Tuesday, February 3, 2009


Not that I am by any means an expert on relationships, plenty of people can vouch for that, but my pastor presented a sermon last week that I thought was really good. I thought I would take my notes and add my own thoughts to it, I'm even going to follow his AB AB presentation. I don't really think that Biblical analysis of all situations is always the best way. Sometimes these lead to tortured readings of the Bible and lots of gap filling. I also don't subscribe to the notion that the bible has the answer to everything (If you do, take your Bible out to your garage and use it as your only manual for rebuilding your transmission). However, relationships is certainly something that is addressed at length in the Bible and a very important part of not only being a good person, but also being a good Christian. Yep, being a good Christian... John 13:34 "A new commandment I give to you, that you love one another: just as I have loved you, you also are to love one another. 35 By this all people will know that you are my disciples, if you have love for one another." (Love is a whole extra post, I'm sure... here's a cheat)

There seems to be a natural tendency in most relationships. They start out casual, then you get closer pretty quickly, then over time you drift apart. I'm sure most people have friends they have known almost their whole life, but they are usually few in number when compared to the number of friends who just drifted away over time. This tends to happen with groups or organizations as well as with individual people. I'm mostly thinking and writing about interpersonal relationships, but, the same key issues effect other relationships.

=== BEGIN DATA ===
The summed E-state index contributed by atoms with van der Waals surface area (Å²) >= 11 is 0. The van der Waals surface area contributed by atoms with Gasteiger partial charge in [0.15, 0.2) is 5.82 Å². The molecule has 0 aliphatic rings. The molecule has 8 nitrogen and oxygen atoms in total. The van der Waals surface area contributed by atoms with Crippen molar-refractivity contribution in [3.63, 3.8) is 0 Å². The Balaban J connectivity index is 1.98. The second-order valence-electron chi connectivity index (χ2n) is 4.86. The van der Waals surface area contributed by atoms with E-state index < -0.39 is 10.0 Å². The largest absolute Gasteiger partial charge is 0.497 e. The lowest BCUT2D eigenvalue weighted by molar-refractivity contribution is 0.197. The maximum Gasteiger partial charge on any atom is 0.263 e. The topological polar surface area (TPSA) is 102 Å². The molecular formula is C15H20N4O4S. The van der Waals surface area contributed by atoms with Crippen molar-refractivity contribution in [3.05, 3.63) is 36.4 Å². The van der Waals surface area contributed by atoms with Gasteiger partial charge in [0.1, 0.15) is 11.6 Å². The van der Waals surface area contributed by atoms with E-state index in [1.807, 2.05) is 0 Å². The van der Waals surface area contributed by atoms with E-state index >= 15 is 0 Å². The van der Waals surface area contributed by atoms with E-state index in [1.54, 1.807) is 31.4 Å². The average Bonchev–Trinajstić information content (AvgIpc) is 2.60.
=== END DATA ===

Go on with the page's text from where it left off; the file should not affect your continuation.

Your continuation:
1. Selfishness is a part of human nature, we are all basically selfish, but it is something that will destroy a relationship. James 3:16, "For where jealousy and selfish ambition exist, there will be disorder and every vile practice. " Most of us start out relationships being very giving, always concerned about the other person, willing to go the extra mile to do things for them. But, over time, we back away from this and slowly start to turn back inward to taking care of ourselves first. It's easy to do, just stop doing something because they can do it themselves, or not taking that extra minute to do something for someone else because you are too busy. Eventually you are too busy to do anything for the other person. They will normally do the same to you, you will resent it (see #4), and grow even further apart. The tit for tat retaliation is relationships is horribly destructive, and we all do it, always have ("well, he hit me first."), being aware of it can help limit it.

So what's the answer? Being selfless. Doing for the other person because you can without expecting anything in return. (Did I mention that these are not my ideas and that I'm as lacking in these areas as everyone else?) Jesus showed us this famously by washing his disciples feet before the Last Supper. He didn't make a show of it, didn't ask for anything in return, he did it as an example for them to follow. He led by example. That's what we are supposed to do, follow his example in our everyday life, and by doing so be an example for others. If you are going to do this you have to stop keeping track, you can't keep an accounting, it won't work if you do. Very hard to practice. However, it is also something that can keep a relationship close, well worth the effort.

This is going to get a little longer than I thought. I'll end here for now, Part 1 of 4.

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